Protecting the Unity of the Immediate Family
Christians believe that the family unit was established by God at creation as the fundamental building block of society. The reformer Martin Luther recognized three institutions ordained by God: the household, the government and the church. Even before God ordains the church (Matthew 16:18) and the government (Matthew 22:21, Romans 13:1), he first establishes the family unit (Genesis 2:18-24).
Throughout the Bible, we see God carrying out his purposes through families: He makes a covenant with Abraham and his descendants (Genesis 17:7). Both Matthew and Luke include genealogies of Jesus, tracing the family lineage through which God ultimately took on human flesh (Matthew 1:1-17; Luke 3:23-38).
God designed the family unit to be the primary place of nurturing and instruction for children. Research affirms the wisdom of God’s plan, as children raised by a married mother and father “enjoy better physical, cognitive and emotional outcomes, on average, than children who are raised in other circumstances.” While this may not always be possible — and the church, as the family of God, should take particular concern for children not able to experience this ideal — government policy should prioritize the unity of families wherever possible. Broadly, this means that immediate families should be able to stay together except in the very rarest of circumstances, such as when the life or well-being of a child is at risk.
Our immigration policies should reflect this value, keeping children with their parents and keeping husbands and wives united. If the family truly is the core building block of our society, all American policy, including immigration policy, should prioritize the strength and unity of families. In the criminal justice context, the commission of a crime by one parent sometimes results in the separation of a family. But, usually, the decision of whether to deport one parent in the immigration context is more complex. This does not mean that family unity is the only important principle in our immigration policy, but preserving family unity should surely be a factor with which other policy interests are balanced. At a minimum, we should not be indifferent to the impact of our immigration policy on family units, particularly when some members of the family are American citizens.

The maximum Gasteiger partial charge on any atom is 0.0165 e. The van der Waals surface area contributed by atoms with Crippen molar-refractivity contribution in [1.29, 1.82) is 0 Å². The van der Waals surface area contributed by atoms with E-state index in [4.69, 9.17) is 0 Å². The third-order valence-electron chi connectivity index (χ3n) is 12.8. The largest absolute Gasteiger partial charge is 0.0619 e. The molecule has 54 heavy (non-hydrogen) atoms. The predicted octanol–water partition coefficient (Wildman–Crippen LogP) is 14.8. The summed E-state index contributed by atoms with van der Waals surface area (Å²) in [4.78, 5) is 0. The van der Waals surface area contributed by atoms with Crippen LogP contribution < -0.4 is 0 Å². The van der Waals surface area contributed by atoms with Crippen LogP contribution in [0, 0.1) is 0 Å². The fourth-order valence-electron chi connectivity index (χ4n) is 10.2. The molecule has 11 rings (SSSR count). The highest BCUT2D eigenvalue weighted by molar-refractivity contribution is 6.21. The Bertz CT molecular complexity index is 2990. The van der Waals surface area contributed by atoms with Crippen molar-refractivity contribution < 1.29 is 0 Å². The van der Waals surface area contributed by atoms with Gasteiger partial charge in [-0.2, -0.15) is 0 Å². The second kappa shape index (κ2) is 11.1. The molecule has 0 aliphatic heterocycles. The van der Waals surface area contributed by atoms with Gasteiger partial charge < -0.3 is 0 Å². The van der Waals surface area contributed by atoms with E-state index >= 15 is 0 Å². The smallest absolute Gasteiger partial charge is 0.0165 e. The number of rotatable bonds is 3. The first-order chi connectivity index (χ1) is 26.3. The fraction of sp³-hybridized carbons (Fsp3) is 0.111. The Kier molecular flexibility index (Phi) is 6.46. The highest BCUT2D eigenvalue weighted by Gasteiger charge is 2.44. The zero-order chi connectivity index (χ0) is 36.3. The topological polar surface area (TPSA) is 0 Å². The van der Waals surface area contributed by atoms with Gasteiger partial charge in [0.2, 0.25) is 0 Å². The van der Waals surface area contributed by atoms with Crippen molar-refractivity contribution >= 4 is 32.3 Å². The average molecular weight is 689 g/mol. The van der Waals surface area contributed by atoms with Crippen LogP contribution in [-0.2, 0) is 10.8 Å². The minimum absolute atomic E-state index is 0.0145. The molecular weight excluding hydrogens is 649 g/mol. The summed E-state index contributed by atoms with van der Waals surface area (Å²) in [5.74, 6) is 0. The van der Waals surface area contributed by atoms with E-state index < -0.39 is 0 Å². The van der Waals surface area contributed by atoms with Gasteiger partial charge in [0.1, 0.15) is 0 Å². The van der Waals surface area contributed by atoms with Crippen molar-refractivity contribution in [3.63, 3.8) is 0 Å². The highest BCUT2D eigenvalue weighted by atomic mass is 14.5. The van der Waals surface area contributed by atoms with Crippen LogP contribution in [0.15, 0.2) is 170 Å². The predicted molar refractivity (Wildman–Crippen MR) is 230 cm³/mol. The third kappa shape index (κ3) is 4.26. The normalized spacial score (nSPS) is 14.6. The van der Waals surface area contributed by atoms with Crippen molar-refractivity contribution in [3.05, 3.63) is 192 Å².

Even during arrests or a deportation proceeding, immigration policy should reflect a pro-family approach. When individuals are apprehended for entering the country unlawfully, every effort should be made to keep families together, with a particular concern for treating vulnerable children with care.
Researchers have documented the long-term traumatic effects on children who are separated from their parents and held in group settings. Drs. Karyn Purvis and David Cross of Texas Christian University have found that such children experience trauma that alters their brain chemistry and harms cognitive, emotional and physical development. And Jesus reserves some of his harshest words of judgment for those who would cause harm to children (Luke 17:2).
Just as immigration policies should avoid separating families whenever possible, they also should help to facilitate the reunification of families who have been separated. As noted by Christianity Today editor Andy Olsen, “The history of our faith traces through a constellation of families that were united across national boundaries: Rebekah emigrated to marry Isaac, Ruth emigrated to Bethlehem to follow and support her mother-in-law, and all of Israel’s history pivoted on Pharaoh’s consent to allow Joseph to bring his sprawling clan to Egypt.”
This does not mean that family reunification is the only legitimate immigration priority. There is an important and worthy policy debate about including a merit-based component in the U.S. immigration system. Such a program may be a worthwhile policy change to prepare the United States for the future. But even here, policy should reflect the fact that when families are reunited, the individuals that make up that family are stronger and better supported.
There’s a popular misconception that U.S. laws allowing for family reunification can lead to what some call “chain migration,” where one immigrant admitted to the U.S. can sponsor an unlimited number of additional immigrants, exponentially increasing the number of immigrants allowed to come to the U.S.
In reality, current U.S. law allows U.S. citizens to petition for their close family members — for spouses, children, parents and siblings — not extended family members such as cousins, uncles, aunts or grandparents. Lawful Permanent Residents (those with a “green card”) can petition only for unmarried children and spouses. In some cases, such as for a spouse or minor children of a citizen, these reunification processes can take six months to a year to complete, but in other cases — such as for an adult child of a U.S. citizen, the process can take decades to complete, with some cases currently being processed from the mid-1990s.
Beyond questions of public policy, it’s also vital that evangelicals do everything possible through our churches and ministries to strengthen and support families, including immigrant families who often face the stress of cultural adjustment and economic challenges in addition to the dynamics facing any family in the United States. Ultimately, strong families lead to a strong, healthy society.